WASHINGTON — The television-rights dispute between the Washington Nationals and Baltimore Orioles is on the verge of turning into a bloody legal battle.
The two teams have been involved in an off-the-field dispute over their television rights ever since their initial Mid-Atlantic Sports Network (MASN) deal came up for renegotiation in 2012. For two years, the conflict between Beltway neighbors has simmered under the surface, only mentioned publicly from time to time.
The Nationals and Orioles initially signed a contract as part of the agreement that cleared the way for the Nats to move to Washington in 2005. The Orioles would own a 90 percent share of the MASN empire, with the Nationals picking up one percent per year after an initial two-year wait, eventually capping at 33 percent; they currently sit at 17 percent. But also built into that contract was the chance to renegotiate for “fair market value” every seven years, starting in 2012.
When it became clear that the two sides disagreed on the fair market value of their respective broadcasting rights entering 2012, Major League Baseball appointed a panel, made up of representatives from the New York Mets, Pittsburgh Pirates and Tampa Bay Rays, to render a decision, which was due long ago. When asked during the 2012 All-Star break when he wanted the situation resolved, MLB Commissioner Bud Selig intimated to the Washington Post that he had already expected it to be settled.
What is “fair market value?”
This is the heart of the dispute. According to the Post, the Nationals claimed that fair market value for their television rights was somewhere between $100 million to $120 million per year, which would represent an increase of $71 million to $91 million from their previous payment. That figure was based on recent deals for other teams, such as the Astros (roughly $80 million per year), Padres ($1.2 billion for 20 years) and Rangers ($3 billion for 20 years).
The Orioles countered the Nats’ claim with an offer of only $34 million a year, leaving the sides miles apart.
Both the Nationals and Orioles received an equal $29 million in rights fees from MASN in 2012. Each club then shared 34 percent of that number with the other clubs, per MLB’s revenue-sharing program. The Orioles’ extra money came from their stake as majority owner (roughly 85 percent), as that is considered by MLB to be a separate business venture.
It’s obvious that MASN wouldn’t be able to handle a massive spike in money for the Nationals while also paying the Orioles the same. In addition, the Orioles would have to pay the 34 percent revenue-sharing tax on $100 million instead of $29 million. Clearly, neither of these solutions work for Baltimore.
As a stopgap, the league has been paying the Nationals a previously undisclosed amount of money each year to keep them at bay.
The new information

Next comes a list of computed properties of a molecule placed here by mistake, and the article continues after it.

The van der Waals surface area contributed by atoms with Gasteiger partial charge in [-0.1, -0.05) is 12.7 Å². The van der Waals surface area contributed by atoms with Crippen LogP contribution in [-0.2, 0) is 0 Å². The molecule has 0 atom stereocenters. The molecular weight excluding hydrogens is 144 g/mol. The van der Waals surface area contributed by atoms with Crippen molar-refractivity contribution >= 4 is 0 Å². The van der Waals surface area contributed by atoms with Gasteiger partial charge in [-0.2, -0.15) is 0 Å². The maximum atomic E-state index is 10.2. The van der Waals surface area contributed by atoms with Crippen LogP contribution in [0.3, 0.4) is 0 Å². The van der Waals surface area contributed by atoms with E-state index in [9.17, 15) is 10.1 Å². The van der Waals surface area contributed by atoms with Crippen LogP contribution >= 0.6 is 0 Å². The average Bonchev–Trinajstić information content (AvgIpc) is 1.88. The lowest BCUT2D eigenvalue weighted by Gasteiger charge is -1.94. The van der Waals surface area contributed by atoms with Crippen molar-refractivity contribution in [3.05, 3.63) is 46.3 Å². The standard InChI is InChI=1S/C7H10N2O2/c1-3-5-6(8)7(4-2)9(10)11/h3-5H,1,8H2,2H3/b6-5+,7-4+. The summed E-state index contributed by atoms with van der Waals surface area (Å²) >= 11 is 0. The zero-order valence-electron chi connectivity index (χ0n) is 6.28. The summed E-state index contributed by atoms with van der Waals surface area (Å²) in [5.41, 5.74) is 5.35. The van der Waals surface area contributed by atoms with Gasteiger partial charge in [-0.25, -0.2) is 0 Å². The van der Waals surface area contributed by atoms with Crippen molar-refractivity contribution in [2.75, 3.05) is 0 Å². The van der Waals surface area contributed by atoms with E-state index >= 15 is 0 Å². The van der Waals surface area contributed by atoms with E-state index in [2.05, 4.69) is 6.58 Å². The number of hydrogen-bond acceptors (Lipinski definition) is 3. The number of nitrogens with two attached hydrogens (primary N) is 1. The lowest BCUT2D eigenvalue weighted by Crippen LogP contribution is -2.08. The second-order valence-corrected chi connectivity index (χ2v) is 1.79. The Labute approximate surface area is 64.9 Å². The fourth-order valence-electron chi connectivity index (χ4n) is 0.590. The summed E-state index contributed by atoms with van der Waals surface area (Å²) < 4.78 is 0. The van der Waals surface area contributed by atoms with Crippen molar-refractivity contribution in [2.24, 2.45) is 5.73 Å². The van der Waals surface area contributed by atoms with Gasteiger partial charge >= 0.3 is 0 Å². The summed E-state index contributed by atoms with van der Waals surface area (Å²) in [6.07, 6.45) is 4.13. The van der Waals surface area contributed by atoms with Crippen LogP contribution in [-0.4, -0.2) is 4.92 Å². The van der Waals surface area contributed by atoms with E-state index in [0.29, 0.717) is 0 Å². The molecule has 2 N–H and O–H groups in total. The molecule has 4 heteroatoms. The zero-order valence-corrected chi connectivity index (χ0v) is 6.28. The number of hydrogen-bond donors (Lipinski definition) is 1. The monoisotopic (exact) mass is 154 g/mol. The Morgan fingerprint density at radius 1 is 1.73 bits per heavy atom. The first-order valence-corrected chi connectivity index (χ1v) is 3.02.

That figure is a mystery no more. Perhaps the most damning piece of evidence for the league office is Turner’s revelation that Selig authorized a $25 million payment to the Nationals last year, as the negotiations dragged on well past their set resolution date.
The idea, according to Thomas Hall, attorney at Chadbourne & Park representing MASN, was that MLB would then recoup that money from the new revenue -sharing deal.
Hall’s letter — just one step in a line of escalating legal rhetoric exposed by Gardner — also made reference to the Orioles’ right “to obtain the impartial review afforded by the courts,” not-so-subtly implying further legal action.
“This is something I’m sure Major League Baseball didn’t want to go public,” Gardner says. “However, it happened, and despite Bud Selig’s directive, the teams decided that the courts would be their option to litigate this.”
But the most relevant information revealed in Gardner’s piece is the fact that the panel sided with the Nationals in their fair market value claim.
The entire string of emails that follows is a direct result of this decision, which placed the Orioles and MASN in the position of immediately owing their neighbors money, according to Stephen Neuwirth, an attorney at Quinn Emmanuel representing the Nationals. Neuwirth told MASN they owed $10 million for rights fees on April 1 and June 1, and warned of an impending default deadline.
“It sounds to me that the Nationals are quite adamant that they should be getting that amount of money, and that they’re willing to consider MASN to be in default if what was ruled upon is not enforced,” Gardner says. “And if that happens, who knows where this goes.”
What’s at stake
The network could be split 50-50, which would likely be a big blow to the Orioles’ finances and leave the Nationals still short of the annual windfall they believe they are entitled to. Or, it could lead to a breach-of-contract ruling, allowing Washington to seek out its own network, where it would be free of the Baltimore’s control.
Legal battles could draw on for years, and Orioles owner Peter Angelos — a former high-powered trial lawyer — is no stranger to the courtroom. But Gardner believes Selig will do what he can to force a quick decision.
“If I could bet money on it, I would bet on the short term,” says Gardner of a timeline for a decision. “I just can’t imagine how Major League Baseball can afford such a public dispute playing out, and I think the commissioner has every incentive to end this before his retirement.”
Regardless of how the situation resolves, it will certainly do so much more publicly than the commissioner ever intended.